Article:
The holotype of Palaemon ustulatus from MSNG is represented by one male only with the minor second cheliped (Table 2). The proportions of the various joints of the cheliped do not match with the morphology of the specimens belonging to M. australe: CAL / CHL = 0.69 (vs 0.79–1.04); CAL / PL = 1.15 (vs 1.19–
1.60) and FL / PL = 0.66 (vs 0.46–0.53) (Table 2). Moreover, these characteristics fi t well with those observed on specimens identifi ed as M. ustulatum: CAL / CHL = 0.67–0.75; CAL / PL = 1.01–1.25 and FL / PL = 0.49/0.66 (Table 2). The holotype shows an epistome with lobes strongly produced antero- ventrally (vs not strongly diverging anteriorly) and a fourth thoracic sternite armed with a rounded median process (vs unarmed). Overall, six characters were identifi ed as diagnostic to distinguish the two species (Table 3).
Out of the seven synonyms of M. australe, six were confi dently identifi ed as junior synonyms based on the rostrum shape, the position of the hepatic spine toward the antennal spine and the proportions of the male second pereiopod (Table 4). The seventh synonym, P. ustulatus is no longer considered as such.
Infraorder Caridea Dana, 1852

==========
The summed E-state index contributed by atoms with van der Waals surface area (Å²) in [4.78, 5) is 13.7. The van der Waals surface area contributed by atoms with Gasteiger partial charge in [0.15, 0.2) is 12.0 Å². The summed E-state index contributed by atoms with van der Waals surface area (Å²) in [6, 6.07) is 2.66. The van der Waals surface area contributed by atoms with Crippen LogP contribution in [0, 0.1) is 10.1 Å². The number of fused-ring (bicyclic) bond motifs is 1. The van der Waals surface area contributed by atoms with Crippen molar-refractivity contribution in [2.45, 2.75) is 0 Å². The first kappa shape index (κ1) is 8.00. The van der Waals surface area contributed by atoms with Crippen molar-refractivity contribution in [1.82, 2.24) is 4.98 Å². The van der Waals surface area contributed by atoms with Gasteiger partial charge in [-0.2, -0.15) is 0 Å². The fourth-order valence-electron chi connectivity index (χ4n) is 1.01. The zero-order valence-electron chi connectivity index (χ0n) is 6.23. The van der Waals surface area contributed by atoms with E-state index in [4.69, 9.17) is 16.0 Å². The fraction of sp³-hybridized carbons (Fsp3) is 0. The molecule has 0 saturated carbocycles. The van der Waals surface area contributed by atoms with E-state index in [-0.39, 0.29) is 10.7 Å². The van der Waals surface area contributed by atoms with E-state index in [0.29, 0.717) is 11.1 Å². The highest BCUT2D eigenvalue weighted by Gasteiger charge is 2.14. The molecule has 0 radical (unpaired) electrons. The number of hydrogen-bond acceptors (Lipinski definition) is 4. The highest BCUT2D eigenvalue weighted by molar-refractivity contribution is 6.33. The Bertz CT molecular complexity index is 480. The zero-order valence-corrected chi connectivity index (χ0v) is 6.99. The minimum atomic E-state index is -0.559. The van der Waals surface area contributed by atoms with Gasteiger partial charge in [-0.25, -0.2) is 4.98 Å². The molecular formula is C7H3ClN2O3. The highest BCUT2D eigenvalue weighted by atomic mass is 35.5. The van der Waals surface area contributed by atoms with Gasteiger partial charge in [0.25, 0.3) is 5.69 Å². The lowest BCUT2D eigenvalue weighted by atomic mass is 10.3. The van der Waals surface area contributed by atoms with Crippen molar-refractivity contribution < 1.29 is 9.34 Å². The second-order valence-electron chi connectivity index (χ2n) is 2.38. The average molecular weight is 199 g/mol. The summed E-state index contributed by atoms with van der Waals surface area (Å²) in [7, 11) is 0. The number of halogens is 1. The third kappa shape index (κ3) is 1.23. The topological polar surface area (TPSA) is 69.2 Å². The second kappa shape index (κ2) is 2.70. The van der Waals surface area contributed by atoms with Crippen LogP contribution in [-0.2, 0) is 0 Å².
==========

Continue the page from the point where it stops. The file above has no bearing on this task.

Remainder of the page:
Superfamily Palaemonoidea Rafi nesque, 1815 Family Palaemonidae Rafi nesque, 1815 Subfamily Palaemoninae Rafi nesque, 1815
Macrobrachium Bate, 1868
Macrobrachium australe (Guérin-Méneville, 1838 in Guérin-Méneville 1829–1838) Fig. 3, Table 2
Palaemon australis Guérin-Méneville, 1838 in Guérin-Méneville 1829–1838: 37 (“Île de Taïti” = Tahiti).
Palaemon danae Heller, 1865: 120, pl. 11, fi g. 4 (”Sydney”; synonymy considered erroneous by Short 2004).
Palaemon dispar von Martens, 1868: 41 (“Insel Adenare, unweit Flores” = Adenare Island, near Flores).
Palaemon alphonsianus Hoffmann, 1874: 33, pl. 9, fi gs 63–65 (“l’île de la Réunion” = Reunion Island).
Palaemon parvus Hoffmann, 1874: 35, pl. 7, fi g. 59 (“l’île de Nossy-Faly” = Nosy Faly Island).
Palaemon malliardi Richters, 1880: 166, pl. 18, fi gs 1–3 (“Creole River, Black River, Mauritius Is.”).
Leander lepidus de Man, 1915: 410, pl. 28, fi gs 6–6d (”Mü ndung des kleinen Flusses zu Oinaké, einem Dorfe an der Kü ste östlich von der Humboldt-Bai” = mouth of a small river at Oinaké, a coastal village east of Humboldt Bay (Yos Sudarso Bay), Papua).